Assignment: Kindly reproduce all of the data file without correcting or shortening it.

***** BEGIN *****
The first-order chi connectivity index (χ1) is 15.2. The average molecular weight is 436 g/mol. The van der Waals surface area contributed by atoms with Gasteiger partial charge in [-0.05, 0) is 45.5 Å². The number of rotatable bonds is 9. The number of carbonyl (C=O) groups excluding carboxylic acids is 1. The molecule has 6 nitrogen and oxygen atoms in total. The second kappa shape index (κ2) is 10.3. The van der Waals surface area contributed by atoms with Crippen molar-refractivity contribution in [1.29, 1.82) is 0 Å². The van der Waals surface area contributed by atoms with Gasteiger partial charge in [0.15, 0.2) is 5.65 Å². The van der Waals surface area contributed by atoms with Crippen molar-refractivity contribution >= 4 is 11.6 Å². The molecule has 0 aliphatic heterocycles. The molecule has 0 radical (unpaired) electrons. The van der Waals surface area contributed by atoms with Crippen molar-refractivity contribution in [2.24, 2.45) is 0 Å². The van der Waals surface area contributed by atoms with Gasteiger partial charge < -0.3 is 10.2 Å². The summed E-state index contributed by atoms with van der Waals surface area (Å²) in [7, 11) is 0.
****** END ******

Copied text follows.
The first-order chi connectivity index (χ1) is 15.2. The average molecular weight is 436 g/mol. The van der Waals surface area contributed by atoms with Gasteiger partial charge in [-0.05, 0) is 45.5 Å². The number of rotatable bonds is 9. The number of carbonyl (C=O) groups excluding carboxylic acids is 1. The molecule has 6 nitrogen and oxygen atoms in total. The second kappa shape index (κ2) is 10.3. The van der Waals surface area contributed by atoms with Crippen molar-refractivity contribution in [1.29, 1.82) is 0 Å². The van der Waals surface area contributed by atoms with Gasteiger partial charge in [0.15, 0.2) is 5.65 Å². The van der Waals surface area contributed by atoms with Crippen molar-refractivity contribution >= 4 is 11.6 Å². The molecule has 0 aliphatic heterocycles. The molecule has 0 radical (unpaired) electrons. The van der Waals surface area contributed by atoms with Crippen molar-refractivity contribution in [2.24, 2.45) is 0 Å². The van der Waals surface area contributed by atoms with Gasteiger partial charge < -0.3 is 10.2 Å². The summed E-state index contributed by atoms with van der Waals surface area (Å²) in [7, 11) is 0.